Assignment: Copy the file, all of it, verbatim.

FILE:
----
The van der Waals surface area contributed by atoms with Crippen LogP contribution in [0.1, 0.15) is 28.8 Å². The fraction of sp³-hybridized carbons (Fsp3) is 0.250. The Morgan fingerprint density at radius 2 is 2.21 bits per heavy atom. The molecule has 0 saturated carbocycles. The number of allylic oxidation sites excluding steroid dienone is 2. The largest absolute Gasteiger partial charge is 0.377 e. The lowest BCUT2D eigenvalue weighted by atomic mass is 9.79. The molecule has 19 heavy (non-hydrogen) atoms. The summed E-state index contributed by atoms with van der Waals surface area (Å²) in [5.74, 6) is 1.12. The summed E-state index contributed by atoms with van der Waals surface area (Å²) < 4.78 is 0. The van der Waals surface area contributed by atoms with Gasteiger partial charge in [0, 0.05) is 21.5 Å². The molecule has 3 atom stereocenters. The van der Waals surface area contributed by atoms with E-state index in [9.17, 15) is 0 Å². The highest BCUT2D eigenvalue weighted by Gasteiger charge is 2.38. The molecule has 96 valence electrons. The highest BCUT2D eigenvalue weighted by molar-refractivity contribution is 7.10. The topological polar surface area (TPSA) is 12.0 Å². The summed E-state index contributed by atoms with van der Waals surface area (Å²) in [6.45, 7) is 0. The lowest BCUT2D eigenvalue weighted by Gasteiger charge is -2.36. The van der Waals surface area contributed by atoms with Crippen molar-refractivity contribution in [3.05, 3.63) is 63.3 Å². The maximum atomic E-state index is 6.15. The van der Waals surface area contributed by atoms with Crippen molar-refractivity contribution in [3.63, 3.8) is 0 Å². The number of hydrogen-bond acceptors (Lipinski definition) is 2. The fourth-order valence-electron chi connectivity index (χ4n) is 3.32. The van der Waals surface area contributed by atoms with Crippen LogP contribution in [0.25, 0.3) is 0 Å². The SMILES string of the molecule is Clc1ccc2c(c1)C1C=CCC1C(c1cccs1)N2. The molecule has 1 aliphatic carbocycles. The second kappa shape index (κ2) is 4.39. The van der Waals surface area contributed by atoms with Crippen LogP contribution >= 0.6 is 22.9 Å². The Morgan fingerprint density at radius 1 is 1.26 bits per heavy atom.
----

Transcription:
The van der Waals surface area contributed by atoms with Crippen LogP contribution in [0.1, 0.15) is 28.8 Å². The fraction of sp³-hybridized carbons (Fsp3) is 0.250. The Morgan fingerprint density at radius 2 is 2.21 bits per heavy atom. The molecule has 0 saturated carbocycles. The number of allylic oxidation sites excluding steroid dienone is 2. The largest absolute Gasteiger partial charge is 0.377 e. The lowest BCUT2D eigenvalue weighted by atomic mass is 9.79. The molecule has 19 heavy (non-hydrogen) atoms. The summed E-state index contributed by atoms with van der Waals surface area (Å²) in [5.74, 6) is 1.12. The summed E-state index contributed by atoms with van der Waals surface area (Å²) < 4.78 is 0. The van der Waals surface area contributed by atoms with Gasteiger partial charge in [0, 0.05) is 21.5 Å². The molecule has 3 atom stereocenters. The van der Waals surface area contributed by atoms with E-state index in [9.17, 15) is 0 Å². The highest BCUT2D eigenvalue weighted by Gasteiger charge is 2.38. The molecule has 96 valence electrons. The highest BCUT2D eigenvalue weighted by molar-refractivity contribution is 7.10. The topological polar surface area (TPSA) is 12.0 Å². The summed E-state index contributed by atoms with van der Waals surface area (Å²) in [6.45, 7) is 0. The lowest BCUT2D eigenvalue weighted by Gasteiger charge is -2.36. The van der Waals surface area contributed by atoms with Crippen molar-refractivity contribution in [3.05, 3.63) is 63.3 Å². The maximum atomic E-state index is 6.15. The van der Waals surface area contributed by atoms with Crippen molar-refractivity contribution in [3.63, 3.8) is 0 Å². The number of hydrogen-bond acceptors (Lipinski definition) is 2. The fourth-order valence-electron chi connectivity index (χ4n) is 3.32. The van der Waals surface area contributed by atoms with Crippen LogP contribution in [0.25, 0.3) is 0 Å². The SMILES string of the molecule is Clc1ccc2c(c1)C1C=CCC1C(c1cccs1)N2. The molecule has 1 aliphatic carbocycles. The second kappa shape index (κ2) is 4.39. The van der Waals surface area contributed by atoms with Crippen LogP contribution >= 0.6 is 22.9 Å². The Morgan fingerprint density at radius 1 is 1.26 bits per heavy atom.